Subsequently, he has had rivals gasping in admiration by getting blanket tabloid exposure for a picture of Robbie Williams dressed as a woman and drinking 7Up Light, on a single poster site Freud bought for £140. He has manoeuvred Cat Deeley on to the cover of Sunday Times Style holding a new Braun Oral-B 3D Excel toothbrush and persuaded the Daily Mirror to give away free cans of relaunched Pepsi with every copy.

Freud was able to sell his business in 1994 to the advertising agency Abbott Mead Vickers (AMV), for a sum which he has indicated is north of £10m. He has repeatedly suggested that the PR business is not big enough for him.

"Old PR men are deeply sad individuals. I don't think I would want to spend my whole life in a derivative business. You can only do it with a passion when you are young," was one memorable comment. Yet when he sold up, he continued as the face and driving force of the company, aided by his able younger deputy Kris Thykier. Then, when AMV became part of the giant Omnicom media group, Freud bought his company back.

Labour peer Waheed Alli, a business partner of Elisabeth's at production company Shine and a partner at Planet 24, which made The Big Breakfast, believes Freud is well capable of operating in a bigger pond than just the PR world. "The thing people underestimate about Matthew is that he's a brilliant strategist," he has said.

Freud, 42, is more than simply a public relations operative. Freud Communications' current mission statement is to provide: "Strategic marketing and communications consultancy for consumer brands, public sector bodies and global corporations."

Ravi Chandiramani, editor of PR Week, says the company has recently moved beyond its celebrity/consumer brands base and notes it has hired a succession of former government advisers, including former Blair aide Kate Garvey. "Increasingly, Freuds are moving into the corporate and public affairs space. That means, as a business, it has put more emphasis on developing good contacts in government circles."

Not that Freud's own business ventures have been universally successful. He lost millions on Oxygen, an early new media adventure, and another web-based business Toyzone went under six years ago. Freud's foray into catering alongside Damien Hirst has also floundered after early excitement around their Notting Hill restaurant, Pharmacy.

He hasn't always been great at his own PR. In one interview in 1989, headlined "The hustler", he admitted: "Some people do think I'm full of bull. I've always had a bullish arrogance. But it's been necessary to make the success happen." When he left his former wife Caroline for Elisabeth, he was unable to prevent the media turning his personal life into a sport, most notably with Tatler's 1999 portrayal of a "gripping New Establishment drama" called Notting Hill II.

And when he was tempted to set out his position in the world to Vanity Fair, he got his fingers burnt as the writer mocked his "skintight Agnès B leather pants" and suggested that he had accused Rupert Murdoch of having an old-fashioned view of women. Freud had to firefight on his own behalf, claiming he had been quoted out of context.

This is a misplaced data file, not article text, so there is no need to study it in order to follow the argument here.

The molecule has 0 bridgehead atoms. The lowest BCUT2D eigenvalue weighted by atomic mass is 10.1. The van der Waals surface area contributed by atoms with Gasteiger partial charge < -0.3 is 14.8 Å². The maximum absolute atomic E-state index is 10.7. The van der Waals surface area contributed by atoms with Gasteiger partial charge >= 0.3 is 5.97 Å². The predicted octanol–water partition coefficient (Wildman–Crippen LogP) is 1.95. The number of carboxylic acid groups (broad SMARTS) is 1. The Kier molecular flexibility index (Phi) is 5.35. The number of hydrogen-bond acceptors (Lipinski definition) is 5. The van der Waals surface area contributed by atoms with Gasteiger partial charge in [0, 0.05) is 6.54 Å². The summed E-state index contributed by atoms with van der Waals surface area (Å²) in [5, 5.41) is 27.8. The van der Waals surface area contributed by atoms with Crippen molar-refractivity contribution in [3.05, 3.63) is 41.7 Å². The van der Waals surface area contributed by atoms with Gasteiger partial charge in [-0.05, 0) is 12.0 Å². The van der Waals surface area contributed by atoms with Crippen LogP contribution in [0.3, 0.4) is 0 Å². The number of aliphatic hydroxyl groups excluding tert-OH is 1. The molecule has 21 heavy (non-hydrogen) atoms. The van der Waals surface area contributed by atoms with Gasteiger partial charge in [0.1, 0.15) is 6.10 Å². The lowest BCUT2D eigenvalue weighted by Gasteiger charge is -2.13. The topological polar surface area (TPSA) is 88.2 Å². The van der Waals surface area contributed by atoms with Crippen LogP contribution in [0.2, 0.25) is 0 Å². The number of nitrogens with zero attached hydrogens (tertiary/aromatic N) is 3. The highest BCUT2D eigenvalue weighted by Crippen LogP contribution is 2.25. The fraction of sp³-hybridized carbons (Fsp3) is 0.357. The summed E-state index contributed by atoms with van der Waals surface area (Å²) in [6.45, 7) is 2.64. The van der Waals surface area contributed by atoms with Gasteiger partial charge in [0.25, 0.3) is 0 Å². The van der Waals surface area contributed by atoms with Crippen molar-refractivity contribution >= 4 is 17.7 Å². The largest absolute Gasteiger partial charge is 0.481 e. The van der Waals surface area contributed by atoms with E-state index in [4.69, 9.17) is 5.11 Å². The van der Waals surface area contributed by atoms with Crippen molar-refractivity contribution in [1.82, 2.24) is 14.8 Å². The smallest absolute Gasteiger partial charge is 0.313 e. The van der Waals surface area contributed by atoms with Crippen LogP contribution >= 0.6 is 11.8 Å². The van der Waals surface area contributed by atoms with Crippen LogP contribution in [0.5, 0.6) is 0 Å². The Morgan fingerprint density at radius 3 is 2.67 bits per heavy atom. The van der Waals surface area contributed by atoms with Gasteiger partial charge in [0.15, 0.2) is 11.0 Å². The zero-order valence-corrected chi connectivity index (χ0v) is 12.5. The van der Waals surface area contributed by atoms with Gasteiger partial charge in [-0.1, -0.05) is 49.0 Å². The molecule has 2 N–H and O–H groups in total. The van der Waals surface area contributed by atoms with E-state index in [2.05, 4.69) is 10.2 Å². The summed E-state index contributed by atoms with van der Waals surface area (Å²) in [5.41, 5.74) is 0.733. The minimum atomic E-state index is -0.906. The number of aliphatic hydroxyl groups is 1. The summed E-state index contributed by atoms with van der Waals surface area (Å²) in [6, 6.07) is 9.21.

Since that interview ahead of his wedding to Elisabeth in 2001, Freud has deliberately kept a lower profile and concentrated on what he does best: sitting with a phone to his ear, working his unrivalled network of contacts on behalf of clients.

Last year, he again sold a majority share of his company, this time to the French media group Publicis. He pocketed at least £12m and retains a shareholding of around 33 per cent.

Freud may again be suffering some unwanted limelight but he is in a stronger position than ever. And, as he once soberly observed: "I deserve every ounce of the bad press I get because I have made my trade out of the media. I can hardly complain when I get misrepresented."

How he is related: the Freud connections


Born in 1968 in Sydney, Elisabeth Murdoch, was managing director of BSkyB Networks in her father Rupert's media empire and owned two NBC affiliate stations in the US. After breaking away on her own, she is today the chair and CEO of Shine, a television production company.


Sir Clement Freud, the writer, broadcaster and former Member of Parliament, fled with his family during the war from Austria to London, where he later married Matthew's mother. As well as raising five children, Sir Clement spent 14 years as MP for the Isle of Ely. Three years ago, he was elected rector of the University of St Andrews. Matthew's mother Jill reportedly provided the inspiration for Lucy Pevensie from The Lion, the Witch and the Wardrobe after she was evacuated as a child to CS Lewis's home in Oxford.


Matthew is the great-grandson of Sigmund Freud, the Austrian father of psychoanalysis.


Emma Freud, 44, is an established television and radio presenter. As well as presenting her own BBC show Plunder, projects for The Media Show and the health series The Pulse, she has also hosted the Baftas for the BBC and the Turner Prize for Channel 4 as well as working as script editor on her husband Richard Curtis's films, Four Weddings and a Funeral and Notting Hill, the premiere of which was organised by Matthew.


Uncle Lucian is often described as Britain's greatest living artist, the subjects of his portraits ranging from the Queen to Kate Moss. Cousin Bella, the daughter of Lucian, is an established fashion designer. Cousin Esther, another daughter of Lucian's, is a novelist.


Matthew Freud had two children - George and Jonah - with Caroline Hutton, before they separated. She went on to marry Earl Spencer, the brother of the late Diana, Princess of Wales, in 2001. They have a son and a daughter.